environment, we believe the value of services and
international trade of services will grow and financial
services will become an increasingly important
international business.
Thanks for your time today – I’m more than happy
to answer any questions you might have.


Anonymous said…
Interstesting and a lot more balanced/positive than other blog sites would have you believe. Thanks.
The Dogs' Service said…
THE DOGS' SERVICE - from the Gulag Archipelago by Aleksandr Solzhenitsyn

"The title of this chapter was not intended as an intentionally scathing insult, but it is our duty to uphold the camp tradition. If you think about it, they themselves chose this lot: their service is the same as that of guard dogs, and their service is connected with dogs. And there even exists a special statute on service with dogs, and there are whole officers' committees which monitor the work of an individual dog, fostering a good viciousness in the dog."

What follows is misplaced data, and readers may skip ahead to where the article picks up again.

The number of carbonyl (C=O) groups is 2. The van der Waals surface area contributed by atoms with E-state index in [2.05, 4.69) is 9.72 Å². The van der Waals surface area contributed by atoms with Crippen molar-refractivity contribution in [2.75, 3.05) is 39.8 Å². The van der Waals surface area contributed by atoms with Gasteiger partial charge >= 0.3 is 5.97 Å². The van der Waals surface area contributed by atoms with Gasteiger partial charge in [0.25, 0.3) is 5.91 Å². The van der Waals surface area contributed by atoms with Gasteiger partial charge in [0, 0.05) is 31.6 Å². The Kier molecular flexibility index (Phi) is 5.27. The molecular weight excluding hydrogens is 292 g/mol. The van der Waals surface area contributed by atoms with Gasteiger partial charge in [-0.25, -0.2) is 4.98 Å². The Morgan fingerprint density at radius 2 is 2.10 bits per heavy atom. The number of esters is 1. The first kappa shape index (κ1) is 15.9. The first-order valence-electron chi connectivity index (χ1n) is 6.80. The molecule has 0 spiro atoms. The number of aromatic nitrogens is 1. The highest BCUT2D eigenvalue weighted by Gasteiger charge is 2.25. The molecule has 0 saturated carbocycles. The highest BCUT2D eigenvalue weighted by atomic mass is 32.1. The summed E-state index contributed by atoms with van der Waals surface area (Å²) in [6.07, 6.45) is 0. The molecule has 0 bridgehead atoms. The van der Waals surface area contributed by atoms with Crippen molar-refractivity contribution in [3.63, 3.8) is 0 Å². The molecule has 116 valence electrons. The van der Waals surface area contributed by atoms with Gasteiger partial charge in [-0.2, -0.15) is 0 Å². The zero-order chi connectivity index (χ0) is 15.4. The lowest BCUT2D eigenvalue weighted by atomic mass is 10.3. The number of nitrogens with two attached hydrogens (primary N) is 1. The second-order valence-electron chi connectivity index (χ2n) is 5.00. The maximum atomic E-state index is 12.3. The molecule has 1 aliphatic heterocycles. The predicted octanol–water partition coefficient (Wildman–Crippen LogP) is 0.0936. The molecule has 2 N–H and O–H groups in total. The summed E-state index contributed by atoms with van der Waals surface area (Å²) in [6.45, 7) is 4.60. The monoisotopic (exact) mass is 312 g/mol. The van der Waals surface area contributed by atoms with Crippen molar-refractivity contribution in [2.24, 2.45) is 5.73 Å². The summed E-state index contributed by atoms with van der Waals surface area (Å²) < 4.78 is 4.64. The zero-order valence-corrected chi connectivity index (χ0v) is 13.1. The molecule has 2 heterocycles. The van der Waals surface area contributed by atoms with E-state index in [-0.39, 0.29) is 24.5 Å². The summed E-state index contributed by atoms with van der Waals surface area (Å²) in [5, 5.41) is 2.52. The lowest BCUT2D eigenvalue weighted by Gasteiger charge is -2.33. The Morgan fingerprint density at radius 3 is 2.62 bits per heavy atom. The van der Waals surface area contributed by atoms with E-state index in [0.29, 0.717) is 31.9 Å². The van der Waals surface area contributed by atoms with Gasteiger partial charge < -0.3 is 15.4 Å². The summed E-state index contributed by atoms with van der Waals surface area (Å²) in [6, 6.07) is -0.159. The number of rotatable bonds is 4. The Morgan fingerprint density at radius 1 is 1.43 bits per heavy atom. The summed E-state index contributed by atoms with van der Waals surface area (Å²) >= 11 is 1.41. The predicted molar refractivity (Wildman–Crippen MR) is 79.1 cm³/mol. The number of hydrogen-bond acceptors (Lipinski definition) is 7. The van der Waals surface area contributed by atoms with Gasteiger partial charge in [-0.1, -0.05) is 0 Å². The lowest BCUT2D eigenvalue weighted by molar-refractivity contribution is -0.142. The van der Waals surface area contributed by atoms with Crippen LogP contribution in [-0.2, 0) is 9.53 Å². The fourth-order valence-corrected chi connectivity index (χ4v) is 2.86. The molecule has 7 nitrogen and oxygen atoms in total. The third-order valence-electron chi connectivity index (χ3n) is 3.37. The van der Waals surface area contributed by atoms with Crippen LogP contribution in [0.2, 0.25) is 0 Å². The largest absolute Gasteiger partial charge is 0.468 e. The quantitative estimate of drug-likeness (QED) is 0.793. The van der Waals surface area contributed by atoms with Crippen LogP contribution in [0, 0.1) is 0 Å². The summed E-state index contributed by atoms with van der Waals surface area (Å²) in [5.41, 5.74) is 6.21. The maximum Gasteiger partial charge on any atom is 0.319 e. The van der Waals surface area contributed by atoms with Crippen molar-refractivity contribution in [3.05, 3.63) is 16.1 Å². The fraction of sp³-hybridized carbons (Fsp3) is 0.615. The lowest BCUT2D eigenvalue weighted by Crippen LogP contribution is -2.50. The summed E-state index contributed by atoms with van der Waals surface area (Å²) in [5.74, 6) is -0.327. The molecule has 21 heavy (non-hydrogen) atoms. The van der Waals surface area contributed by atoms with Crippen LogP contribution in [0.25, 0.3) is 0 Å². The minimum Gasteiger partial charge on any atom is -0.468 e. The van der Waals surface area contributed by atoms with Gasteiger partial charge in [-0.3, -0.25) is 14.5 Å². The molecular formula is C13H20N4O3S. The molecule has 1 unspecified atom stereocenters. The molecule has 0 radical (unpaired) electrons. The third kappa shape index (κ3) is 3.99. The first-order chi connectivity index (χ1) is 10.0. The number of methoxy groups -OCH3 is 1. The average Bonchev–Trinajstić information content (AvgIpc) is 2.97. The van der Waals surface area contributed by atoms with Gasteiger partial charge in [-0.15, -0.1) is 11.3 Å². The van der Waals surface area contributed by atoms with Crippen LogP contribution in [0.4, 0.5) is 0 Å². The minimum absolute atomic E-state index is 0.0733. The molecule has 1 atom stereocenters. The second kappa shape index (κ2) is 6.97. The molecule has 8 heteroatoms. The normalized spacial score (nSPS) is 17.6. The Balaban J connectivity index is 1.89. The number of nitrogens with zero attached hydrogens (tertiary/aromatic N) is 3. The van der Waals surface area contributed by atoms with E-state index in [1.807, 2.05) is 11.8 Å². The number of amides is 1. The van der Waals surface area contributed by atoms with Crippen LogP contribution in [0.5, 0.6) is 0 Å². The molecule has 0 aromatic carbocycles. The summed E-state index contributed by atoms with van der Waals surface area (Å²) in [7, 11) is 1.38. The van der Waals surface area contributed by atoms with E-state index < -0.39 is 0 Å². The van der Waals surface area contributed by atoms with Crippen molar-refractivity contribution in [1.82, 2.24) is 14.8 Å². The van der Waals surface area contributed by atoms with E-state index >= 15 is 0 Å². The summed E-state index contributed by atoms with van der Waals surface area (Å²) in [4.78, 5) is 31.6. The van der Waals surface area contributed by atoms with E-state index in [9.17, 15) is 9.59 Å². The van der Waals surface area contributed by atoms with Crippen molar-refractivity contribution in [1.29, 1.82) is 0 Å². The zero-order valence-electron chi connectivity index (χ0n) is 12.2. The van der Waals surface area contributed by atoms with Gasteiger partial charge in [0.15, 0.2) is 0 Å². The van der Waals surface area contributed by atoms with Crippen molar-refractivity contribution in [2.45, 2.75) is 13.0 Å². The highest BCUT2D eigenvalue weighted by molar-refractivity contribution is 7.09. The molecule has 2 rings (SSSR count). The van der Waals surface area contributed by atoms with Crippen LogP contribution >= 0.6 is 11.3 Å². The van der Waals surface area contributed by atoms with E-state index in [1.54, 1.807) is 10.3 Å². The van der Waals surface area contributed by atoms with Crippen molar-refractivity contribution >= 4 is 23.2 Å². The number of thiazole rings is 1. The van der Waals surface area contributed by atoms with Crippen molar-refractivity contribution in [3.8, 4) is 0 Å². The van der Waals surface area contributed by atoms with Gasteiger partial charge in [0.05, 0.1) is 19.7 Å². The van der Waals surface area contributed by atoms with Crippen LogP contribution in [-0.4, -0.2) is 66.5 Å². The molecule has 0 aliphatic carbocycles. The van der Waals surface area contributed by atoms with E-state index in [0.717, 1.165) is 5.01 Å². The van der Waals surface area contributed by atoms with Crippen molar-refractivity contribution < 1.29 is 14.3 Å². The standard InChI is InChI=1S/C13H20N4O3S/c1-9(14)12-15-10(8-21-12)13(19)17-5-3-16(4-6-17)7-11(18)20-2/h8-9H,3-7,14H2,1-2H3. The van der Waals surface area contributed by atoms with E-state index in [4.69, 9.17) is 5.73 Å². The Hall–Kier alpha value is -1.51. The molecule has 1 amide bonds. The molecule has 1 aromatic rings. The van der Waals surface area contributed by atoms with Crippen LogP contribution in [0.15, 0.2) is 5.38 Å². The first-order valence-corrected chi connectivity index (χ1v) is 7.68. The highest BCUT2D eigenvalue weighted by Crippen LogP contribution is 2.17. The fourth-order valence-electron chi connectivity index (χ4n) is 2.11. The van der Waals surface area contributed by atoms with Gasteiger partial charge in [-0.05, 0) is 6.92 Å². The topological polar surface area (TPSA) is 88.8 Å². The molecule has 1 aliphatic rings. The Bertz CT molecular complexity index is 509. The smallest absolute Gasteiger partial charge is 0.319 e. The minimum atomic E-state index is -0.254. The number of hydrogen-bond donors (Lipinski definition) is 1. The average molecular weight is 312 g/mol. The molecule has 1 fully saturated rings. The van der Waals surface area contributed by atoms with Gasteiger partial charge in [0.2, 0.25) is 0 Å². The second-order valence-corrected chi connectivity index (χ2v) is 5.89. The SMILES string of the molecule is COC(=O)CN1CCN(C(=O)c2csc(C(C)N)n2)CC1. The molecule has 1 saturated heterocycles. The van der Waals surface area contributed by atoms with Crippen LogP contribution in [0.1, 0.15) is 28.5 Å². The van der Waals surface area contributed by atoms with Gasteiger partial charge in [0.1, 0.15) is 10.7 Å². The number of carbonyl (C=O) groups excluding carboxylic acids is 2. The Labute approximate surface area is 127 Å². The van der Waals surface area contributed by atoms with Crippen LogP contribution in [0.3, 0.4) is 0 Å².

"And that is what this chapter is about: the 'camp keepers' (and the 'prison keepers' with them). We could begin with the generals - and it would be a marvellous thing to do - but we don't have any material. It was quite impossible for us worms and slaves to learn about them and to see them close up. And when we did see them, we were dazzled by the glitter of the gold braid and couldn't make anything out.

So we really know nothing at all about the chiefs of Gulag who followed one another in turn - those tsars of the Archipelago."

"Without even discussing the question of talent, can a person become a jailer in prison or camp if he is capable of the very least kind of useful activity? Let us ask: on the whole, can a camp keeper be a good human being? What system of moral selection does life arrange for them?"